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La Peau de chagrin (French pronunciation: [la po dəʃaɡʁɛ̃], The Magic Skin or The Wild Ass's Skin) is an 1831 novel by French novelist and playwright Honoré de Balzac (1799–1850). Set in early 19th-century Paris, it tells the story of a young man who finds a magic piece of shagreen that fulfills his every desire. For each wish granted, however, the skin shrinks and consumes a portion of his physical energy. La Peau de chagrin belongs to the Études philosophiques group of Balzac's sequence of novels, La Comédie humaine.
Before the book was completed, Balzac created excitement about it by publishing a series of articles and story fragments in several Parisian journals. Although he was five months late in delivering the manuscript, he succeeded in generating sufficient interest that the novel sold out instantly upon its publication. A second edition, which included a series of twelve other "philosophical tales", was released one month later.
Although the novel uses fantastic elements, its main focus is a realistic portrayal of the excesses of bourgeois materialism. Balzac's renowned attention to detail is used to describe a gambling house, an antique shop, a royal banquet, and other locales. He also includes details from his own life as a struggling writer, placing the main character in a home similar to the one he occupied at the start of his literary career. The central theme of La Peau de chagrin is the conflict between desire and longevity. The magic skin represents the owner's life-force, which is depleted through every expression of will, especially when it is employed for the acquisition of power. Ignoring a caution from the shopkeeper who offers him the skin, the protagonist greedily surrounds himself with wealth, only to find himself miserable and decrepit at the story's end.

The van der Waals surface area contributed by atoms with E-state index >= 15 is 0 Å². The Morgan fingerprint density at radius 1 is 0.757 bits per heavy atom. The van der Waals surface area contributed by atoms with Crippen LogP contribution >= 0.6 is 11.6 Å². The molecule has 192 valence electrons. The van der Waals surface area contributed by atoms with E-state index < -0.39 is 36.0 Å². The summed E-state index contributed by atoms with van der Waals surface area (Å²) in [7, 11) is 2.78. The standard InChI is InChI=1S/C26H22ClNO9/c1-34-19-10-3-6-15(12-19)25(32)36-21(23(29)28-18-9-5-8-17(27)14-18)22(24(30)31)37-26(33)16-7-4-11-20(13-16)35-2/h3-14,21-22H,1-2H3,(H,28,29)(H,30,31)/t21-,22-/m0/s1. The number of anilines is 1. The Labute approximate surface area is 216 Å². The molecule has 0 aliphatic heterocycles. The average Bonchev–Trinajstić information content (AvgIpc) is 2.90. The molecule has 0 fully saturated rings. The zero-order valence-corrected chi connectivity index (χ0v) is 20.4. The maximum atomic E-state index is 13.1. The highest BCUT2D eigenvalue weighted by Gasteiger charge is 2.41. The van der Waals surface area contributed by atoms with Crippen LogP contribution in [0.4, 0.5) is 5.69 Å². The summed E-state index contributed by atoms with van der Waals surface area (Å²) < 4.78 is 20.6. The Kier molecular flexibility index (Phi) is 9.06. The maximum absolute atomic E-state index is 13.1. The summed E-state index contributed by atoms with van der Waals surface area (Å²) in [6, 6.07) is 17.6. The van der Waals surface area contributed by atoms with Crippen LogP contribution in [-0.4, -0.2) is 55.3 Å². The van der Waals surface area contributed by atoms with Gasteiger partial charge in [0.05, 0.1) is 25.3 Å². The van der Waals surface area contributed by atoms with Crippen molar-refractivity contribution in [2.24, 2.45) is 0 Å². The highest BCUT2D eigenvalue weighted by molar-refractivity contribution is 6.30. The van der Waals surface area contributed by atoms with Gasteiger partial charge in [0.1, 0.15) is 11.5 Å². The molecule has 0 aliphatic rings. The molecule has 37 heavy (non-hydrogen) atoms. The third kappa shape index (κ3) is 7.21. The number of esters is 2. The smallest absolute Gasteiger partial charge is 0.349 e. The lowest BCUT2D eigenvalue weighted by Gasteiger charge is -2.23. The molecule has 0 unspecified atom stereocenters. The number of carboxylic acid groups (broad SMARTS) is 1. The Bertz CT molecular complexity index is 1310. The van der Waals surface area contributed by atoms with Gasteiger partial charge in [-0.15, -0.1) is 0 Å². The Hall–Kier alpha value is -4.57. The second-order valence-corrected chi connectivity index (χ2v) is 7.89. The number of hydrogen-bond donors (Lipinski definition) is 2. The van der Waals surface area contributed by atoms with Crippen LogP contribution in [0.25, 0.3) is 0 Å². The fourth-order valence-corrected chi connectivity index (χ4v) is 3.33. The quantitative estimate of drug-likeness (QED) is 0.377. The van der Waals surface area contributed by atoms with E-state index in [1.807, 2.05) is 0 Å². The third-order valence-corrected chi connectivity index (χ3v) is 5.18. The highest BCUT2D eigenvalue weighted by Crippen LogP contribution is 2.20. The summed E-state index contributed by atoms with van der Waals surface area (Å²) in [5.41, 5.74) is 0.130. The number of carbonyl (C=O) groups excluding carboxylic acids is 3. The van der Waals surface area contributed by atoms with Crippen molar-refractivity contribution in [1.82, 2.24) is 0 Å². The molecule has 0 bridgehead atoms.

La Peau de chagrin firmly established Balzac as a writer of significance in France. His social circle widened significantly, and he was sought eagerly by publishers for future projects. The book served as the catalyst for a series of letters he exchanged with a Polish baroness named Ewelina Hańska, who later became his wife. It also inspired Giselher Klebe's opera Die tödlichen Wünsche.